Proponents of an indigenous voice to parliament make two key claims: it would be confined only to areas affecting Aboriginal and Torres Strait Islanders, and it would not become a third chamber of parliament. Both claims understate how far-reaching such a body is likely to become.
In an opinion piece in these pages on July 26 (“Cleanest way to establish a voice”), esteemed constitutional lawyer Anne Twomey refers to a draft constitutional amendment she prepared in 2015 to provide guidance on how a constitutionally enriched voice might work. The first part of Professor Twomey’s proposed amendment states that an Aboriginal and Torres Strait Islander body “shall have the function of providing advice to the parliament and the executive government on matters relating to Aboriginal and Torres Strait Islander peoples”.
But this seemingly unobjectionable limitation hides how far the remit of the voice would be. All major policy decisions made by parliament affect Aboriginal and Torres Strait Islander peoples, including tax, welfare, education, health, infrastructure, industrial relations, environmental regulation, financial market regulation, and superannuation. It couldn’t be any other way. Laws are passed by parliament on behalf of all Australian citizens regardless of their biological make-up.
Even assuming an Aboriginal and Torres Strait Islander body could represent the diversity among indigenous Australians is questionable. There is no more a single indigenous view on policy than there is a single non-indigenous view. But the proposal for a voice cuts against the model of Westminster parliamentary democracy, based on geographical rather than racial representation, that underpins the success of modern Australia.
Professor Twomey also flatly rejects the claim that an indigenous voice to parliament would act as a third chamber.
In a separate article on July 13 (“Fright-monsters keen to deny voice a fair go”) Professor Twomey states “the only people suggesting this (that the voice would become a third chamber) are those who are opposing it, so we can strike this off the list of problems”. Professor Twomey asserts that the proposed indigenous voice is not a radical concept as it would join numerous other bodies “whose job it is to ensure that the parliament is better informed about particular subject matters”.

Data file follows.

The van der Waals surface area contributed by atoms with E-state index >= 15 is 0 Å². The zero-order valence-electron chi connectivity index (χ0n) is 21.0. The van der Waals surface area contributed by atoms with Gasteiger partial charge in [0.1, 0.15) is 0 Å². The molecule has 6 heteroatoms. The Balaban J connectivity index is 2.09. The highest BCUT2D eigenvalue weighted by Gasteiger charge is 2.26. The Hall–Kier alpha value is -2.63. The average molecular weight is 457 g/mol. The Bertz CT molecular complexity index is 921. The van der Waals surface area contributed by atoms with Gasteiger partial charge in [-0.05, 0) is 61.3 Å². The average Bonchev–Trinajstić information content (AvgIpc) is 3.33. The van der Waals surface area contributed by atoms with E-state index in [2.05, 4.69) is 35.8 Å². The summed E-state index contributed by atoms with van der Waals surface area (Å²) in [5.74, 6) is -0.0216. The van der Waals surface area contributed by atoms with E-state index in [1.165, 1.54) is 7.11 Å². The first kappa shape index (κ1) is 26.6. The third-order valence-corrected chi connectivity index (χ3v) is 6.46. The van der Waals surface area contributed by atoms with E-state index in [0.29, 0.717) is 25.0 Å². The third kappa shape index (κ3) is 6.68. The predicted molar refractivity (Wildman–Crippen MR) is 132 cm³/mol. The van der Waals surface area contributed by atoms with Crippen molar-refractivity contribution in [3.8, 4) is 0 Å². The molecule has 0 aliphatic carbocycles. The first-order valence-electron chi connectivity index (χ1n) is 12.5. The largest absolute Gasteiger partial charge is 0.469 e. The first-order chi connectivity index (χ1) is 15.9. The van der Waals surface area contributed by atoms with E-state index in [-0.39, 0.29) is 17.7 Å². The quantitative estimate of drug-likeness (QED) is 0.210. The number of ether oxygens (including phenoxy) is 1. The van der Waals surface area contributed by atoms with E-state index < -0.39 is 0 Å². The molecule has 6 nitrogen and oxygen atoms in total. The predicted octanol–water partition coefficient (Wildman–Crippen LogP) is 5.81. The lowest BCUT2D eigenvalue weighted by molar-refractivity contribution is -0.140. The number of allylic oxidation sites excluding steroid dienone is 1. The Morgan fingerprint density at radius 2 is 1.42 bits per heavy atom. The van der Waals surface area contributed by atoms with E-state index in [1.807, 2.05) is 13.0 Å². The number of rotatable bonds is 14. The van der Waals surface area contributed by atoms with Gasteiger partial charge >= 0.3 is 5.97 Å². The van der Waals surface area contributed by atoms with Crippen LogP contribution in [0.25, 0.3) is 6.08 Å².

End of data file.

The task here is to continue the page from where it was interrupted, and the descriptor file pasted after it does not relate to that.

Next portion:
Chris Kenny in his article from July 20 (“Uluru plan could not be fairer”) similarly claims that if critics must describe an indigenous voice as a chamber, “then it will not be a third chamber but perhaps the 598th chamber”. But the entire point of having an indigenous voice is that it must not be just another body among many others. That is why proponents insist on it being constitutionally enshrined — to elevate it above the other bodies and to prohibit its abolition by parliament.
If the voice is to be just another government body, then it doesn’t need any special representation.
The government could establish the voice right away, without the need for constitutional change. But if the voice is to be something more influential, then it will necessarily need to have a more privileged place within the policymaking, development, and implementation process.
This is why the voice would become a de facto third chamber (if not de jure — although even on this point we cannot be sure until a concrete proposal is established).
Parliament would be reluctant to go against the advice of the voice, not necessarily because of the quality of its advice, but out of fear of being shamed into action. In a time of identity politics, the image of a majority non-indigenous parliament going against the advice of an indigenous-only body would make it difficult for parliament to go against that advice.
Despite disagreement about the voice, there is broad agreement that the views of many indigenous Australians are not reaching the policymakers in Canberra.
This is not an argument for another Canberra-based bureaucracy, though, but its opposite. More localism achieved via the decentralisation of policy to local communities would empower those in remote areas to take control of their own lives in a way that Canberra never could.
Policymakers, commentators, and activists on both sides of the debate should come together to develop a positive and united policy program based on localism, regional economic development, and providing real property rights to indigenous Australians. This would deliver practical outcomes without compromising on the universality of the Constitution.
Regardless of the intentions of proponents, the voice would become an exercise in identity politics where every policy issue would be viewed through the prism of race. This would create an irreparable, permanent, structural, and racial divide in Australia from which this nation would never recover.